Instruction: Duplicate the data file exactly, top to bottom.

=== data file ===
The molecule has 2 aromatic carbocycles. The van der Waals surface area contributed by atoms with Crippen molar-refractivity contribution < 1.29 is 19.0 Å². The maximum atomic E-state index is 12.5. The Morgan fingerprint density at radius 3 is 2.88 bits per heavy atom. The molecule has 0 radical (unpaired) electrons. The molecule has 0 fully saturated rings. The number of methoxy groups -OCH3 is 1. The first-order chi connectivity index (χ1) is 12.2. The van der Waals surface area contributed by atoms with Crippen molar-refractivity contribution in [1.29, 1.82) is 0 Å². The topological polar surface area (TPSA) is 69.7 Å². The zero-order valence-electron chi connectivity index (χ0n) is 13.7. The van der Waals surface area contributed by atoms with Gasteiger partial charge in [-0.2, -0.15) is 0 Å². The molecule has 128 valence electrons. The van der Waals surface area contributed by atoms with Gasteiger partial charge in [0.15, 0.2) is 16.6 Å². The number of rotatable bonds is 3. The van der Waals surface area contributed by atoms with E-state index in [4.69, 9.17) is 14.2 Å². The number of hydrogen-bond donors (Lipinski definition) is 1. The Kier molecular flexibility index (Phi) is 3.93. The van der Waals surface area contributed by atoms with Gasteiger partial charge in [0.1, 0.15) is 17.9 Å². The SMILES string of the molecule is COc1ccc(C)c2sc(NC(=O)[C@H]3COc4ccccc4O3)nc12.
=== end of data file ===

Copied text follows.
The molecule has 2 aromatic carbocycles. The van der Waals surface area contributed by atoms with Crippen molar-refractivity contribution < 1.29 is 19.0 Å². The maximum atomic E-state index is 12.5. The Morgan fingerprint density at radius 3 is 2.88 bits per heavy atom. The molecule has 0 radical (unpaired) electrons. The molecule has 0 fully saturated rings. The number of methoxy groups -OCH3 is 1. The first-order chi connectivity index (χ1) is 12.2. The van der Waals surface area contributed by atoms with Crippen molar-refractivity contribution in [1.29, 1.82) is 0 Å². The topological polar surface area (TPSA) is 69.7 Å². The zero-order valence-electron chi connectivity index (χ0n) is 13.7. The van der Waals surface area contributed by atoms with Gasteiger partial charge in [-0.2, -0.15) is 0 Å². The molecule has 128 valence electrons. The van der Waals surface area contributed by atoms with Gasteiger partial charge in [0.15, 0.2) is 16.6 Å². The number of rotatable bonds is 3. The van der Waals surface area contributed by atoms with E-state index in [4.69, 9.17) is 14.2 Å². The number of hydrogen-bond donors (Lipinski definition) is 1. The Kier molecular flexibility index (Phi) is 3.93. The van der Waals surface area contributed by atoms with Gasteiger partial charge in [0.1, 0.15) is 17.9 Å². The SMILES string of the molecule is COc1ccc(C)c2sc(NC(=O)[C@H]3COc4ccccc4O3)nc12.